Tax risk areas created by this need include the management and capabilities of running payrolls in multiple currencies as well as managing risks relating to exchange control and exchange rate conversions.

A need to consider the potential policy review of foreign employment income exemptions

Arguments have been levelled against the foreign employment income exemption in section 10(1)(o)(ii) as well as the foreign pension exemption in section 10(1)(gC) of the Income Tax Act on the basis that they are counter to the residence basis of taxation. This view has also been expressed by National Treasury and has therefore been highlighted as being reconsidered from a policy perspective.  The tax community needs to carefully consider the technical validity and accuracy of this argument as well as to address possible practical implications flowing from these proposed changes in policy, as it could significantly impact South African organisations with large expatriate populations.

Pitfalls of the foreign employment income exemption in section 10(1) (o) (ii) of the Act

Foreign sourced employment income accrued or received by South African tax resident individuals can be exempted from PAYE where a predefined criteria set out by the Act is satisfied.  These include that the services must have been physically rendered by the employee outside South Africa (SA) for more than 183 full days in any 12 month period, with a minimum of 60 continuous full days. Several factors play a role in preventing the employees from meeting the required criteria, however the current areas of concern in so far as multinationals are concerned relate to the inability of expatriates to meet the criteria due to group reporting structures.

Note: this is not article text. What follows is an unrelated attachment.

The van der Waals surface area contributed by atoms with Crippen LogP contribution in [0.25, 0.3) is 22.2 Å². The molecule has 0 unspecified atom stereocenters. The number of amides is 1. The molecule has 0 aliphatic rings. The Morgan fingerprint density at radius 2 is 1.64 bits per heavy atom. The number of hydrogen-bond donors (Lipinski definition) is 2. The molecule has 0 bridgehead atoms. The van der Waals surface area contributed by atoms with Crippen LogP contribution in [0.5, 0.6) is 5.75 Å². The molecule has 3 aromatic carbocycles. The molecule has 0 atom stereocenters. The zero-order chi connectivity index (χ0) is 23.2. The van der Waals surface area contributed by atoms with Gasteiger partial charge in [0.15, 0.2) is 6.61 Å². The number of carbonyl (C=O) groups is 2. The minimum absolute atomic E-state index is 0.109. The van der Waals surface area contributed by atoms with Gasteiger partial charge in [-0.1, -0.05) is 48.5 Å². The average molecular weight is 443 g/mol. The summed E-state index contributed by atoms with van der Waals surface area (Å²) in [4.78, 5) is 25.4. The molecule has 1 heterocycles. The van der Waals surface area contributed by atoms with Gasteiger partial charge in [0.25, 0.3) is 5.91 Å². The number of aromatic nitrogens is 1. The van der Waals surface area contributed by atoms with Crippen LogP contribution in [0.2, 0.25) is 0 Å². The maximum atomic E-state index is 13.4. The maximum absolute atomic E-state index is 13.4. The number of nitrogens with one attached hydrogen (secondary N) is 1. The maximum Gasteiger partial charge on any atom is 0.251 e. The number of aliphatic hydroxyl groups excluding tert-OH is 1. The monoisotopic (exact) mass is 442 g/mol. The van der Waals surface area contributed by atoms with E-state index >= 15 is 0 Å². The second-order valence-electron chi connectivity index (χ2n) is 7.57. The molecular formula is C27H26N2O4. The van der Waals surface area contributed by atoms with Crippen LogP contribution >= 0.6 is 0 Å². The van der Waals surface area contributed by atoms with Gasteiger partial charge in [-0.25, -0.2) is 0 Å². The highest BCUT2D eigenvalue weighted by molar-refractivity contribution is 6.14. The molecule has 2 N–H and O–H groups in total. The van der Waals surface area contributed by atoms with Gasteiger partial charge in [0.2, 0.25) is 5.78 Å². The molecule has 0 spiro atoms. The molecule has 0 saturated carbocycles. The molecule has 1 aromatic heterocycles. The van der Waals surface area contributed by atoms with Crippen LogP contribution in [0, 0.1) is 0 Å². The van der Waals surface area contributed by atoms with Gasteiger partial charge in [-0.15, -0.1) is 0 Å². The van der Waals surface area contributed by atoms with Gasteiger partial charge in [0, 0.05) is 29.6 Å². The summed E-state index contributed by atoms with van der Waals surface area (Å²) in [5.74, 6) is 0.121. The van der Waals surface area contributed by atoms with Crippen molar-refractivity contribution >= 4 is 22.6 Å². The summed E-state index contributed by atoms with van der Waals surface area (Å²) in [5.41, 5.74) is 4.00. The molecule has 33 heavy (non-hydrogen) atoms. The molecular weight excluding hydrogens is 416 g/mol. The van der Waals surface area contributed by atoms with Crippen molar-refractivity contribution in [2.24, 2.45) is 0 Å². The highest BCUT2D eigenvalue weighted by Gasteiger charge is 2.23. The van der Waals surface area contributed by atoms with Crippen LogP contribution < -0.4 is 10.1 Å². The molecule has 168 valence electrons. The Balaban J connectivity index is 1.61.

In a large group structure, expatriate employees as part of their roles have reporting functions which require numerous short business trips to SA. The services rendered in SA during these visits have no economic benefit for the SA entity and is purely part of their executive functions as heads of key business areas of in-country subsidiary entities.

This provision requires substantial review on the practical effect it has on organisations with a mobile workforce to ensure that the policy position is mindful of the changing landscape within which organisations operate.   

Concerns around African states requiring expats and their employers to contribute towards Pension and Social Security Funds

Countries such as Zambia and Tanzania require expatriate employees and their employers to contribute to the National Pension and Social Security Schemes.  As an example the legislation in Zambia requires multinational organisations operating in Zambia, who have not been accorded International status, to ensure their non-Zambian employees that are below the age 55 years are enrolled with and make contributions to the National Pension Scheme. Expatriates who remain on their home country pension funds, as the expectation is for them to retire in their home countries resulting in double contributions made by expatriates in both their home and host countries. The challenges that arise in these circumstances include accessing contributions at retirement; further secondments to other countries; change in employers; and in most cases there is insufficient clarity regarding the expatriate’s ability to cash out contributions before retirement or on repatriation.  

Headaches created by insufficient Double Taxation Agreements ("DTA”)